Reputation: 3615
Quote:
Originally Posted by sadgirl80 View Post
The professor explained in detail in his paper - the GDP per capita of the international countries are PPP figures, meaning cost of living is adjusted against USA.
To me, it seems lazy and agenda-driven to use PPP numbers for European countries but then use raw numbers for individual US states. The cost of living in CT, NY, MA, NJ and CA is much higher than the US average, what would PPP-adjusted GDP look like for those states?

A hint at the probable answer: MS and WV move way up, NY and CA move way down, therefore NY and CA look like they're (almost) "the same" as MS or WV... if a ranking shows the economic output of MS is equivalent to NY, how can it be taken seriously for anything?
Rate this post positively Reply With Quote Quick reply to this message
 
Old 09-03-2013, 11:10 AM
 
Location: Crooklyn, New York
29,995 posts, read 29,944,984 times
Reputation: 13061
Quote:
Originally Posted by sadgirl80 View Post
Yes I had in mind London when I said that. I haven't been outside of London in the UK. They are no way on par in vanity with the Italians and Parisians. But they did invent Mod. I'm talking about the masses in the city and the average style level. Every city has pockets of niche groups who are style-conscious.
I don't think Londoners dress frumpy at all. They are rather snazzy. And they even hit the pubs during lunch. Compared to the average worker drone in Midtown Manhattan, they are quite stylish. There's a bit more style in London in general, imo.

Besides, did you see how gangster David Beckham looked when the we played England in the World Cup three years ago? Even the English coach was quite dapper.

http://www.exposay.com/celebrity-pho...ifa-mutZNh.jpg

http://www.chinadaily.com.cn/sports/...0d8d526d4b.jpg

As someone who's pretty big into fashion (and NYC fashion specifically), I'd say they've got us beat. The average bloke there is just better put together.
Rate this post positively Reply With Quote Quick reply to this message
 
Old 09-03-2013, 11:13 AM
 
9,965 posts, read 16,075,346 times
Reputation: 9193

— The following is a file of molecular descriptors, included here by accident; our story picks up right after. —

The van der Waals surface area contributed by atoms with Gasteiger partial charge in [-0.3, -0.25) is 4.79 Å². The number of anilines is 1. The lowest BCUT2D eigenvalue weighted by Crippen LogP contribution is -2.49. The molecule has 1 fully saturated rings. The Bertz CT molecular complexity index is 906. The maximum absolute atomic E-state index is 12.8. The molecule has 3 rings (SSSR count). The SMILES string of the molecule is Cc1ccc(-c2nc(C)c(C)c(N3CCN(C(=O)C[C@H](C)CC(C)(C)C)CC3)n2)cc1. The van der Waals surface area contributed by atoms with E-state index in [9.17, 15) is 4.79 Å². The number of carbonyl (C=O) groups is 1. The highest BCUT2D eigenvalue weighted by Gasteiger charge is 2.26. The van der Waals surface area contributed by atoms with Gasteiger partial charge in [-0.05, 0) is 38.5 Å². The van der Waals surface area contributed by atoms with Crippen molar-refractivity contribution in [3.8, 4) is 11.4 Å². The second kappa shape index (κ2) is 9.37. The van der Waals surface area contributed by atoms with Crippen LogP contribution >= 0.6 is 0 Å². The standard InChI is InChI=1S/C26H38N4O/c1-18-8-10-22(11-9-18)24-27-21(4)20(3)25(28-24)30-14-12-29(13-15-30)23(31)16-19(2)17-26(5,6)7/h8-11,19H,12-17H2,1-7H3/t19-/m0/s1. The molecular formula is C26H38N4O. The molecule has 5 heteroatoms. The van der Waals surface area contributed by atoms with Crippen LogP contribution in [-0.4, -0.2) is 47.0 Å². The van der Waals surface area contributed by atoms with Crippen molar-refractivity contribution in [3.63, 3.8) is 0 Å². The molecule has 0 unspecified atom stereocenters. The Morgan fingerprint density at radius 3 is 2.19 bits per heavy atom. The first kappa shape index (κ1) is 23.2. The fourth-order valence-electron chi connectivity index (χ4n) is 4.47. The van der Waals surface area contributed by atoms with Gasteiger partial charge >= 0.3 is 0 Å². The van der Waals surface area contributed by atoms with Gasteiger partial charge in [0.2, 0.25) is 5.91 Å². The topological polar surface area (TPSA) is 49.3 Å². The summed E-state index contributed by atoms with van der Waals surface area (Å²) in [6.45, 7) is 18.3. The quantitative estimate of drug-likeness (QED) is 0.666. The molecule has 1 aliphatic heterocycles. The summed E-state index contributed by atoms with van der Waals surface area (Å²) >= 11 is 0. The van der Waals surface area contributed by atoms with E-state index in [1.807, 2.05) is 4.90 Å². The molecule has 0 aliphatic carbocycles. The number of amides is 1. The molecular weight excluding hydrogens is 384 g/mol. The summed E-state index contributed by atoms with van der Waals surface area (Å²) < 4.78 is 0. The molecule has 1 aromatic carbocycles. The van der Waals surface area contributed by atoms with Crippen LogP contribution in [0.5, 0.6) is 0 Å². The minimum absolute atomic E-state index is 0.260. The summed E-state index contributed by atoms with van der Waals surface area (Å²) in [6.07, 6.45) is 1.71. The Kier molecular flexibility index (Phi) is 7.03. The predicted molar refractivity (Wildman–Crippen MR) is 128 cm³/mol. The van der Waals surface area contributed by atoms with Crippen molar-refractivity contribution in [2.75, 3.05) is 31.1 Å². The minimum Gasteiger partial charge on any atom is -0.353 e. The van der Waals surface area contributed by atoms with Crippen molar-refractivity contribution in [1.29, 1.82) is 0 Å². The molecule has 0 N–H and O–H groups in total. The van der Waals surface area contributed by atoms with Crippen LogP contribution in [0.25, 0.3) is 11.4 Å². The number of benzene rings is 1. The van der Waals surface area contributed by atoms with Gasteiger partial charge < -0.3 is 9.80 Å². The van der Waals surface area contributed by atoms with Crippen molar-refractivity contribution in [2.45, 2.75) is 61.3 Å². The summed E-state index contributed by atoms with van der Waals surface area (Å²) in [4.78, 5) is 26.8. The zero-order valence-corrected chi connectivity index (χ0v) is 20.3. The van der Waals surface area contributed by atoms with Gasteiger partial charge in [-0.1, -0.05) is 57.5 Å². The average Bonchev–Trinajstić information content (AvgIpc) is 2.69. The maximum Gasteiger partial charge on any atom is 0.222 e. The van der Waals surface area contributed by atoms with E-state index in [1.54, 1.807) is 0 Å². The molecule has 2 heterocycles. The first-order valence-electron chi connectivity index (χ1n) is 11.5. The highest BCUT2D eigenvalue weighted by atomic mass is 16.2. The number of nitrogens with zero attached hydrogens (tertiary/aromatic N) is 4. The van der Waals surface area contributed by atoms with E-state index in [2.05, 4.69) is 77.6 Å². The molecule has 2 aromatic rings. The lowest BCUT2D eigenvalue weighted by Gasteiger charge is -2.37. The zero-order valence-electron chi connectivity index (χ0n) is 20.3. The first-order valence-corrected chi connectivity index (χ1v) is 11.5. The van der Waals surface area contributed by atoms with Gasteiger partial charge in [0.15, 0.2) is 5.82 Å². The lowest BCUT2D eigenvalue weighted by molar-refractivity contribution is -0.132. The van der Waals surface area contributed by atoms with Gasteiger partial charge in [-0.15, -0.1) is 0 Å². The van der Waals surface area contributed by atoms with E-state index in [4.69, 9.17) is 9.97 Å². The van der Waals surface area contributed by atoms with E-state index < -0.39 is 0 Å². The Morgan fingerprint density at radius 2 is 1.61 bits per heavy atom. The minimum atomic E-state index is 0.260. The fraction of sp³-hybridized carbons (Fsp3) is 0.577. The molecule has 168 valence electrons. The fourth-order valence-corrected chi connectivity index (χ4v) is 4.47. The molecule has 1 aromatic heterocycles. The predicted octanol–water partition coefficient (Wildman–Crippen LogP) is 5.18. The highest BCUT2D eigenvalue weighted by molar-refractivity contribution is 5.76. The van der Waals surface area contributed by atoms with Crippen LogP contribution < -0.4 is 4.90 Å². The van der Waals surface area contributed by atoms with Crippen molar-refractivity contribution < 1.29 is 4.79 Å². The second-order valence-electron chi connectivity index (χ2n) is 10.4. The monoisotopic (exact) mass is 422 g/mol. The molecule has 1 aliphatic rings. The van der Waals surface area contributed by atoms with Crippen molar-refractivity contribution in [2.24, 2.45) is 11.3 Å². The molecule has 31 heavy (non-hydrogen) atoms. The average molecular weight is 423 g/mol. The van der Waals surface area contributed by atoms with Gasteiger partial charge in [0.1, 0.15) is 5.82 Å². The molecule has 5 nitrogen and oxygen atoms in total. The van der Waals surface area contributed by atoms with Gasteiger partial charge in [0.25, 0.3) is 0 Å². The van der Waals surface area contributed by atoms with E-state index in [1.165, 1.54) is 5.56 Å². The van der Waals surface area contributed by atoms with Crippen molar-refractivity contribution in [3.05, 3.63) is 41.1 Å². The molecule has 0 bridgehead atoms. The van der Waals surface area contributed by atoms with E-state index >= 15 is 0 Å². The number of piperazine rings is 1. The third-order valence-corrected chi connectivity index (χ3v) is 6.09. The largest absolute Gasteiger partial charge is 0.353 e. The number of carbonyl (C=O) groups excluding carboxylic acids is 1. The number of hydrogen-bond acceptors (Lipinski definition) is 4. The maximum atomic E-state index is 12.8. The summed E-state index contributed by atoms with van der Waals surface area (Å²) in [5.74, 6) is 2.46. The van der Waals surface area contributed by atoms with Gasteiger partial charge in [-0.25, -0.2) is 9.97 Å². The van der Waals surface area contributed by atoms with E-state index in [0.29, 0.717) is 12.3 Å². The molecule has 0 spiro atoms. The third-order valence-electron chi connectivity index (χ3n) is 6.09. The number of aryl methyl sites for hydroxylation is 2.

Quote:
Originally Posted by sadgirl80 View Post
My original point was not about politics. My original point is that European countries are poor.

I remarked additionally that it is funny that they are poor but are endorsers of heavy welfare through laziness-inducing social policies in an era that is much more competitive than ever before (read: China).
If you want to consider European nations to be poor based solely on GDP per capita and then bring China into the discussion--go look up the GDP per capita of China and see how "rich" they are.
Rate this post positively Reply With Quote Quick reply to this message
 
Old 09-03-2013, 11:17 AM
 
5,919 posts, read 6,936,363 times
Reputation: 4715
Quote:
Originally Posted by sadgirl80 View Post
GDP per Capita: U.S. States vs. Europe, Japan and Canada, 2010

Rank GDP per Capita, 2010
District of Columbia $168,327
Luxembourg $81,383
1 Alaska $70,814
2 Delaware $69,880
3 Wyoming $68,162
4 Connecticut $66,022
5 New York $59,596
6 Massachusetts $58,339
7 New Jersey $55,715
8 Virginia $53,113
9 Colorado $52,205
Norway $52,013
Cherry picking much?

List of countries by GDP (nominal) per capita - Wikipedia, the free encyclopedia

And let us compare the population:

Norway: 5 mill
Alaska: 0.73 mill
Delaware: 0.92 mill
Wyoming: 0.58 mill
Oslo, Norway: 0.6 mill - GDP as of 2010: 633,485 NOK / $104,191 (Source: SSB)
Rate this post positively Reply With Quote Quick reply to this message
 
Old 09-03-2013, 11:19 AM
 
649 posts, read 1,100,176 times
Reputation: 372
Quote:
Originally Posted by peninsular View Post
Here is a look at the numbers.

More at the Bureau of Labor Statistics here International Comparisons of GDP per Capita,GDP per Hour, and Related Measures, 1960–2009
Thanks for reinforcing my point. European socialist countries work very few hours and in fact annually, work very few days. We all know that. The wealth of a country is measured by GDP (PPP) PER PERSON. So if these ostensibly very productive Irish and Norwegian citizens were so hardworking as Americans and Singaporeans in the chart, they'd no doubt be the top 2 richest countries in the world by a huge margin. But they are not.

1) My post is about wealth, Europhilia of ignorant Americans and they are poor (in relation to the United States) and GDP per capita PPP (production output) is a measure of wealth, please refer to the Forbes link I provided additionally.

2) Your productivity thing only shows Ireland and Norway occupying a higher position than the US but still below many US states. Norway already fared quite well in GDP (PPP) in the professor's article which has the GDP of individual US states actually. And you do know that that's why Norway doesn't want to join the trading bloc?

Last edited by sadgirl80; 09-03-2013 at 11:40 AM..
Rate this post positively Reply With Quote Quick reply to this message
Please register to post and access all features of our very popular forum. It is free and quick. Over $68,000 in prizes has already been given out to active posters on our forum. Additional giveaways are planned.

Detailed information about all U.S. cities, counties, and zip codes on our site: City-data.com.


Reply
Please update this thread with any new information or opinions. This open thread is still read by thousands of people, so we encourage all additional points of view.

Quick Reply
Message:

Over $104,000 in prizes was already given out to active posters on our forum and additional giveaways are planned!

Go Back   City-Data Forum > World Forums > World
Similar Threads

All times are GMT -6.

© 2005-2021, Advameg, Inc. · Please obey Forum Rules · Terms of Use and Privacy Policy · Bug Bounty

City-Data.com - Contact Us - Archive 1, 2, 3, 4, 5, 6, 7, 8, 9, 10, 11, 12, 13, 14, 15, 16, 17, 18, 19, 20, 21, 22, 23, 24, 25, 26, 27, 28, 29, 30, 31, 32, 33, 34, 35, 36, 37 - Top